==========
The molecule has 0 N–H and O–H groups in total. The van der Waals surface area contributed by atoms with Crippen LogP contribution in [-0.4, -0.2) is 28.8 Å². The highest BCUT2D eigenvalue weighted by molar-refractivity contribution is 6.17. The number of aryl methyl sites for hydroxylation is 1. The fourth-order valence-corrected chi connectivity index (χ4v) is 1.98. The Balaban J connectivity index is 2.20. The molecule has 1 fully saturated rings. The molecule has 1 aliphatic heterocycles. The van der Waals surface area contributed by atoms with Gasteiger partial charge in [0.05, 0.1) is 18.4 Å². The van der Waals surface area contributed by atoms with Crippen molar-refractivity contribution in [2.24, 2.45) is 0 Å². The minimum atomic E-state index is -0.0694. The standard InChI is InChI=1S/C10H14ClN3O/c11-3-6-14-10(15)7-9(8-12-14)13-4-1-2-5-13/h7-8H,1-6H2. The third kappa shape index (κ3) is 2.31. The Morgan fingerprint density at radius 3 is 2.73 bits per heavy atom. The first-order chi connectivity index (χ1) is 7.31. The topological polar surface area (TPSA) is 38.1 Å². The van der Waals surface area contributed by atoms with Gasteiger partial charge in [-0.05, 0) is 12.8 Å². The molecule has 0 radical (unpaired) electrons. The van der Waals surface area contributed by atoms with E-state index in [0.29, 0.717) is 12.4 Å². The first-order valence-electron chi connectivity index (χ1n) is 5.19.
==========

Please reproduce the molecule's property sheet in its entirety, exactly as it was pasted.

The molecule has 0 N–H and O–H groups in total. The van der Waals surface area contributed by atoms with Crippen LogP contribution in [-0.4, -0.2) is 28.8 Å². The highest BCUT2D eigenvalue weighted by molar-refractivity contribution is 6.17. The number of aryl methyl sites for hydroxylation is 1. The fourth-order valence-corrected chi connectivity index (χ4v) is 1.98. The Balaban J connectivity index is 2.20. The molecule has 1 fully saturated rings. The molecule has 1 aliphatic heterocycles. The van der Waals surface area contributed by atoms with Gasteiger partial charge in [0.05, 0.1) is 18.4 Å². The van der Waals surface area contributed by atoms with Crippen molar-refractivity contribution in [2.24, 2.45) is 0 Å². The minimum atomic E-state index is -0.0694. The standard InChI is InChI=1S/C10H14ClN3O/c11-3-6-14-10(15)7-9(8-12-14)13-4-1-2-5-13/h7-8H,1-6H2. The third kappa shape index (κ3) is 2.31. The Morgan fingerprint density at radius 3 is 2.73 bits per heavy atom. The first-order chi connectivity index (χ1) is 7.31. The topological polar surface area (TPSA) is 38.1 Å². The van der Waals surface area contributed by atoms with Gasteiger partial charge in [-0.05, 0) is 12.8 Å². The molecule has 0 radical (unpaired) electrons. The van der Waals surface area contributed by atoms with E-state index in [0.29, 0.717) is 12.4 Å². The first-order valence-electron chi connectivity index (χ1n) is 5.19.